Yeah, I came to be affirming in the early 1990s. And it was almost entirely on intellectual grounds. I was in graduate school, I was thinking about this issue, I wanted to get to kind of the bottom of things. So I did what a lot of Christians do, they go to the Bible first, and look at the seventh or eighth passages that pertain to this and they read the commentaries, and they read all this, that and the other. And I and some other friends kind of embarked on this task. And at the end, I just on intellectual grounds thought that it was that there were that a person could be in a same sex relationship, and it'd be healthy for those in the relationship psychologically, emotionally, physically, etcetera. Most people, however, are not like me, most people change their mind because someone they know, is queer. And they begin to trust them, they see that this queer person is, you know, not any different than other people, not that they're perfect or anything, but they're just like regular people. And, and that's what changes their mind. I think the science side of things, probably affects some people. But of the three that you mentioned, I suspect that's the least influential, maybe, maybe someone who's strongly scientifically minded, that would be different. But at least in my experience, it's usually the relationships. That's the big turning point.
For the listeners who might not be quite familiar with the terminology of the differences between the various kinds of stances that you can take, including I've heard the word affirming used differently in different corners as well. Let's make that as explicit as we can. Because there are a lot of there are a lot of evangelicals who use words that sound a whole lot like affirming, but they still have pretty strict limits. And so let's let's be really clear.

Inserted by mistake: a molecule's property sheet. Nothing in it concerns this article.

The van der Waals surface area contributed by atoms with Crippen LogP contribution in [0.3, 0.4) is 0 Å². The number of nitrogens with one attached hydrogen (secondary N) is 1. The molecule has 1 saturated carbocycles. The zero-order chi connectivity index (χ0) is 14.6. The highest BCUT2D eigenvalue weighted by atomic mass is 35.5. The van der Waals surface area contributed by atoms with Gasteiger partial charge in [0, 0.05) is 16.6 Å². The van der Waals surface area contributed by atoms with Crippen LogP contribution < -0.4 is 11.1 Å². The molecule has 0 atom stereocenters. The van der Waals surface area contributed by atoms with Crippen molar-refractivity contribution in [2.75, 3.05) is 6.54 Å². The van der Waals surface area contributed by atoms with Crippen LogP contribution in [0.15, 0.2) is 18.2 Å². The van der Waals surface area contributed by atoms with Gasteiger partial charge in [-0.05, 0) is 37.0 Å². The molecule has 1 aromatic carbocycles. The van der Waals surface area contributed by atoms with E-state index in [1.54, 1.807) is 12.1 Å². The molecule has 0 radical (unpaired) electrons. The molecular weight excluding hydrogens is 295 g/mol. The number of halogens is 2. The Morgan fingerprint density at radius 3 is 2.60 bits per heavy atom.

Yeah, this is this is something Alexa and I talked about when we're putting the book together. Because, you know, it's tempting to try to set a big long list of what's in and what's out behavior wise, identity wise, orientation wise. And Alex and I are actually not exactly on the same page. We're similar but we're we have a little bit differences. And so we eventually kind of settled on the language of affirming means that you affirm a person's identity, behavior orientation, so long as Those things are expressed in a healthy kind of way. So it's not anything goes it's not let's have sex with rabbits or, you know, let's, you know, have sex with children, whatever. So, using the word healthy, realizing that healthy is not exactly a black and white word. There's there's gonna be some debate on what's healthy, what's not healthy. But we want to avoid this sort of extreme relativism as anything can go. Is that fair? Alexa?
Yeah, absolutely. And another sort of thing on this topic is that I know that the contributors in the book differ on this. And in editing it I, when I'm wearing my Alexa hat, I reading those essays, I thought, Oh, I wish that this were more expansive, for my own opinion, you know, but in my editor role, well, that's not my role, you know, where I want to leave inlets for all kinds of readers. One thing that I wanted to really make sure we did not do with this book. And when we wrote the introduction together, Tom and I, and I started discussing, okay, well, what does it mean to be affirming? And you know, quote, unquote, where do we draw the line is that I wanted to really avoid something called hormone normativity, which you've probably heard the word heteronormative, which means you know, that we all sort of live in a world in which you're expected for a man to marry a woman have kids or sort of, you know, the traditional Hallmark role of what a life is like, hormone normativity is similar in that it looks exactly the same, except they're gay. So basically, this sort of argument from gay people can be married and have kids and have the white picket fence, and be just like you and me, they just happened to have sex with men, you know, I really wanted to leave room for Weir, joy and queer expression in all of its many forms. And I think that the book really did that. And I understand that, you know, it can be a lot easier for some folks to build relationships with queer people who maybe have a more traditional life structure as sort of their inlet, but I didn't want to limit us to just we will affirm queer people if they look like straight people, except they have sex with, you know, people at the same time.
Which is, I mean, an argument can be made that that's still a kind of heteronormativity, right?
Yep. Yep. That's the thing is heteronormativity sinks a lot deeper than just you know, what's happening in your sex life.
Well, and if the if the recent Pew polls are correct, in the category of queer, it's the by folks who are by far the biggest. And so, you know, once you start taking into into account, the intersex, the asexual, all that sort of stuff, it gets messy really quickly. Although we use the phrase LGBTQ plus, we also use the word queer an awful lot. Yeah.